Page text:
Monday 6th and Tuesday 7th September 2021
We like to break up the journey to the Scillies and take in a few interesting sights on the way. This year our first overnight stay was Charlestown where we had a lovely view over the harbour from our room window.
We had visited briefly last year and decided it was so picturesque it would be worth an overnight stay to allow us to sample the local hostelries . . .
. . . and the atmosphere at the harbour-side bars in the evening.
Well rested after an uncharacteristic lie-in we took a quick stroll in the morning before leaving to take a look at St Austell.
Matilda had been expecting a castle keep on a mound, based purely on the brewery logo, but instead we found St Austell Market House which is apparently said to be “the jewel in St Austell’s crown”.
During the middle ages markets and fairs were often held in churchyards, but Edward III passed a law prohibiting such events on church land and markets therefore had to relocate. Records show that in 1791 a small market building stood here but the successful town outgrew it and in 1842 Queen Victoria gave Royal Consent to an Act of Parliament allowing the people of St Austell to build a Market House and Town Hall on the site. This Grade II listed building was completed in 1844 at a cost of £7,000.
When the Market House was completed, trading in the streets was banned and livestock and meat were sold from the centre of the floor of the new building with live animals sometimes on display in the alcoves. Upstairs there were long benches for farmers’ wives to sell eggs, poultry and preserves.
Now independent traders operate here, and a coffee shop is situated by the main entrance which was originally where farm produce was sold.
The central octagonal building currently houses a hairdressers which did seem like it would be having a haircut in a goldfish bowl.
As we still had time, we also dropped in on Truro which is both a cathedral city [the only city in Cornwall and the most southerly one in mainland Britain] and the county town and administrative centre of Cornwall.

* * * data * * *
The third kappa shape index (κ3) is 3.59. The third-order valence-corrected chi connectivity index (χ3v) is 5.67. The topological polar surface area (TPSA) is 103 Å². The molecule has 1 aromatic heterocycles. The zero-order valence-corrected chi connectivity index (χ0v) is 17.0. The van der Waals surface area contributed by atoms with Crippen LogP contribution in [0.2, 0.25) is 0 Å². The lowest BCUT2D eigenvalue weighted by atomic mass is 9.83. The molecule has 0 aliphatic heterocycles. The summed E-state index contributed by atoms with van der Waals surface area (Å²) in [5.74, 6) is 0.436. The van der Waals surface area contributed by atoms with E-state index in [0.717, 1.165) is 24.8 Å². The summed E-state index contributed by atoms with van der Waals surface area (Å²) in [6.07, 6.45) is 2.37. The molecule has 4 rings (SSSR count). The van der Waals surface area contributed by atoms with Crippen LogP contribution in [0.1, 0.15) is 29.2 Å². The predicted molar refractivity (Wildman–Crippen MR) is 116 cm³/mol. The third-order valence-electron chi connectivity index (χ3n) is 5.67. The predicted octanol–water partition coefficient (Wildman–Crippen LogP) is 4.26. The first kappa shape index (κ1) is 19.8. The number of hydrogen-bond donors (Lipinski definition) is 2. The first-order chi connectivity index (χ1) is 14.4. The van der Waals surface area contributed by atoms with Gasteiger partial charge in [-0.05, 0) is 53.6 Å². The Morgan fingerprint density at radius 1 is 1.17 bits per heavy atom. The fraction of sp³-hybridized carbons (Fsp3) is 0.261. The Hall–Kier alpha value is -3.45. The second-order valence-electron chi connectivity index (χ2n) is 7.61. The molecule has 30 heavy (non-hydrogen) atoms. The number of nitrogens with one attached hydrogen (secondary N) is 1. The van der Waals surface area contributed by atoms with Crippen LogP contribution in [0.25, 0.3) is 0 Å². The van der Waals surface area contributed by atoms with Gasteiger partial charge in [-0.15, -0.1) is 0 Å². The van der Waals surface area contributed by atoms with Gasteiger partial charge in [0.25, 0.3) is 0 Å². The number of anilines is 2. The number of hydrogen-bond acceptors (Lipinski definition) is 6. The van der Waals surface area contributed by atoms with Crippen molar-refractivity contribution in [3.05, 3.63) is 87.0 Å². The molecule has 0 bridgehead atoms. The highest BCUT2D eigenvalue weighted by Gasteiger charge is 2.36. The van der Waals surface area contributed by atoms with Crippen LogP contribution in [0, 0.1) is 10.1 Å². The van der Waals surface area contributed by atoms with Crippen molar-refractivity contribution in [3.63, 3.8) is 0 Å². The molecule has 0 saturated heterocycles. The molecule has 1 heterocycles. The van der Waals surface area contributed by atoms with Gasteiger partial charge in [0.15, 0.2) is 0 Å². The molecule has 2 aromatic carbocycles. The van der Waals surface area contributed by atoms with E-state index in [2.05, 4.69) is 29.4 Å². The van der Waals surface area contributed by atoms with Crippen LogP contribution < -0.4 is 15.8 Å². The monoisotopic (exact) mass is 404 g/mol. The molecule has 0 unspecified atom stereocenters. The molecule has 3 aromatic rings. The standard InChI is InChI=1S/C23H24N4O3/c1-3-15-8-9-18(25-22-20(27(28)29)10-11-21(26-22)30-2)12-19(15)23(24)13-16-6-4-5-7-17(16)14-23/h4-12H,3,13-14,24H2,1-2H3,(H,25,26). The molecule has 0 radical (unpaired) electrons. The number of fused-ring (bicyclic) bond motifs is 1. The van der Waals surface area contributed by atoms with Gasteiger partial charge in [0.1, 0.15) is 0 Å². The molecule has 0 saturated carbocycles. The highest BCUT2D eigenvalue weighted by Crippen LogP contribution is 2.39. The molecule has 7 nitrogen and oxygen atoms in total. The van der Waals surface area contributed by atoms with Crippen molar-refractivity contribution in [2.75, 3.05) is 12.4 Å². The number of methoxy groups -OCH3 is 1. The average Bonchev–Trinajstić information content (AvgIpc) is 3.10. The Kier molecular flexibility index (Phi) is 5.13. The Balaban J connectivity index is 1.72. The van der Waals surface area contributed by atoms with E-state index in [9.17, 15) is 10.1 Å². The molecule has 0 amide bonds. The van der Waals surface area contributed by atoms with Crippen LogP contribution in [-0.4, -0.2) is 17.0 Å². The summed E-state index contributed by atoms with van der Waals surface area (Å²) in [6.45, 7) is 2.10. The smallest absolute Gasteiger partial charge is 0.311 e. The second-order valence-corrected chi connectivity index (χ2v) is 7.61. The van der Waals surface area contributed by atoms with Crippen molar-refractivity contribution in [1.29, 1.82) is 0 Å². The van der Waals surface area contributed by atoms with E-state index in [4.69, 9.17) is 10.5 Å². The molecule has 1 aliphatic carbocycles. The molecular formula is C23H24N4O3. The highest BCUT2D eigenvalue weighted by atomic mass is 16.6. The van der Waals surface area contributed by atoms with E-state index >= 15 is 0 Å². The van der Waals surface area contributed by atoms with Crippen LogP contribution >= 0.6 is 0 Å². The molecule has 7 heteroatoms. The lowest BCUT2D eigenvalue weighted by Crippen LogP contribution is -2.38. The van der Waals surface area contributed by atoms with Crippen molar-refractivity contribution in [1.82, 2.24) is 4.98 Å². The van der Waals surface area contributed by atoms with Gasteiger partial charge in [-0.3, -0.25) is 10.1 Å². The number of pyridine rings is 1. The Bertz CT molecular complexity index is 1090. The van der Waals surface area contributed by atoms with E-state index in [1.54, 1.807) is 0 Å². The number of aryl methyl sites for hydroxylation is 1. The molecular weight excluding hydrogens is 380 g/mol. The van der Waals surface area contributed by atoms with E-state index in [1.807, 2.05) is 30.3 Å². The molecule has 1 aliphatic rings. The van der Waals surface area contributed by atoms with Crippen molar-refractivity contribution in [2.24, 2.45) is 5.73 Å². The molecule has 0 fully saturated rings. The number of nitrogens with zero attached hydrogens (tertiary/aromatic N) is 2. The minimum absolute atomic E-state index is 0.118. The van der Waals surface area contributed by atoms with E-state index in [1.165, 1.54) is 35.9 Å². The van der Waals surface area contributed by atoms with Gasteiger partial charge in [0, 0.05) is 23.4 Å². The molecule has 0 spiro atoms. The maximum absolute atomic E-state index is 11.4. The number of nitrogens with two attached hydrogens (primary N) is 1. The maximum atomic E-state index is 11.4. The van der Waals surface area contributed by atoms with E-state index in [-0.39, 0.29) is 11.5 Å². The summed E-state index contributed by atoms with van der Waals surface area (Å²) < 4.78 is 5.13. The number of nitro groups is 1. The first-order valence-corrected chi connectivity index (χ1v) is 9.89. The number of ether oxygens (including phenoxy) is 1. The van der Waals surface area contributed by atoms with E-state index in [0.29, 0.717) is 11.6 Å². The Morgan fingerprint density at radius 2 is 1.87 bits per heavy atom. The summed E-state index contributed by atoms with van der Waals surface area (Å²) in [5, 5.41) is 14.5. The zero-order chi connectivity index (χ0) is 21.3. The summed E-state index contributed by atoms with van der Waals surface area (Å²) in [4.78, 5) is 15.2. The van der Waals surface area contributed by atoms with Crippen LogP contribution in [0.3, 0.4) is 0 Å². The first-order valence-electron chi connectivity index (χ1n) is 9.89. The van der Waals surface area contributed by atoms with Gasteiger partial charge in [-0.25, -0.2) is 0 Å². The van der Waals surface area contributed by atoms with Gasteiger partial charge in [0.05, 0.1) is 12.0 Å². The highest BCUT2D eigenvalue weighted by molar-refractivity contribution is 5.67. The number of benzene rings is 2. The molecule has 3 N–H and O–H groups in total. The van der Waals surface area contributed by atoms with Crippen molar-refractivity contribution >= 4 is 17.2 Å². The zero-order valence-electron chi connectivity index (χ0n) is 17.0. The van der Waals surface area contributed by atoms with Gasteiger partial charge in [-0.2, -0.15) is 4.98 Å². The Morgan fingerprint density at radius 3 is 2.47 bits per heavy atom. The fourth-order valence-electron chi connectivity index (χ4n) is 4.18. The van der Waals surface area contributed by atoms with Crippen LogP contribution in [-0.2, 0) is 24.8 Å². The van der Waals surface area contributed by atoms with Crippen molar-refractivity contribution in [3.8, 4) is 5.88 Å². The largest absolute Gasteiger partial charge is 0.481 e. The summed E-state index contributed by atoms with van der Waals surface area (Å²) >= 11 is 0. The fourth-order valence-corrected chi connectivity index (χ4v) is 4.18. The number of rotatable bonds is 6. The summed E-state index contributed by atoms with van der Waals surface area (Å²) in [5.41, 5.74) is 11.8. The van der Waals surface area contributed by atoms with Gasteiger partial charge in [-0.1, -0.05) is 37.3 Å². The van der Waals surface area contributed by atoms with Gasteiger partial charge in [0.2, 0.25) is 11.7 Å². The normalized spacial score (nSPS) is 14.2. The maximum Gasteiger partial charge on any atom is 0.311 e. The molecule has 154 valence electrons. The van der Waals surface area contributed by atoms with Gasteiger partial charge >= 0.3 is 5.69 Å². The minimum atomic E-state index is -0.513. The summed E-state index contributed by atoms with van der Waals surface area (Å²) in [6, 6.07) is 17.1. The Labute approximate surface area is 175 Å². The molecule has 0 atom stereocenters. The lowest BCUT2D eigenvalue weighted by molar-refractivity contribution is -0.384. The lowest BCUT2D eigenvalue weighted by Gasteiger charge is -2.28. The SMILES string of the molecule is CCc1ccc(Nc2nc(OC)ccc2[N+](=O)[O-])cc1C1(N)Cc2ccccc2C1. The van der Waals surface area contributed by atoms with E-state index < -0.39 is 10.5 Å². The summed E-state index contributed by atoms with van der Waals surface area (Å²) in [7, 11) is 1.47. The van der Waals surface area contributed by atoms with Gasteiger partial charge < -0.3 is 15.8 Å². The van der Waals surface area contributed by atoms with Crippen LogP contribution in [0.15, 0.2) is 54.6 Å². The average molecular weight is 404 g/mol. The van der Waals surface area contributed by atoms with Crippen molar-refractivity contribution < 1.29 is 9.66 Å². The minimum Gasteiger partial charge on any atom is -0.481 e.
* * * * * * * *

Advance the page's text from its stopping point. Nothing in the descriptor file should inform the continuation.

Truro Cathedral is a relatively recent building and is situated on the site of the original Parish church of St Mary the Virgin. When Truro was designated a city in 1876 it was assumed the parish church would be demolished to make way for the cathedral. However, the architect John Loughborough Pearson, argued against this and was persuasive enough to gain permission to keep at least part of it.
Demolition of St Mary’s began shortly after the final services were held on Sunday 3 October 1880, and left only the south aisle, to be amalgamated into the new cathedral. ‘St Mary’s Aisle’ still serves as Truro’s central parish church. In 1898, the money ran out, although not before the completion of the quire, transepts and crossings. Fortunately, fund-raising re-started almost immediately, and eleven years later work re-started leading to final completion in 1910.
The interior is light and airy and the cathedral stands tall above the narrow streets and alleys around it.
From here we drove on to the heliport at Penzance where we were told there were some delays due to maintenance regimes. The delays were such that our two daughters, who were booked onto a later flight, arrived before we had left so we were able to share the wait with them.
We waved goodbye to our daughters expecting to see them in a few hours.
Unfortunately due to a combination of excess flying hours for firstly the helicopter and then the pilot, their flight was cancelled. It was a pity we were not told in advance as we would gladly have given them our seats so that they had more time on the island. Still, one swanky expensive hotel stay later they boarded the Scillonian and caught up with us on Tresco the following day.
Once again, Robert felt the need to reacquaint himself with the local bar at the earliest opportunity. Regular readers may already know that the view from the Ruin Inn on Tresco is one of our favourites.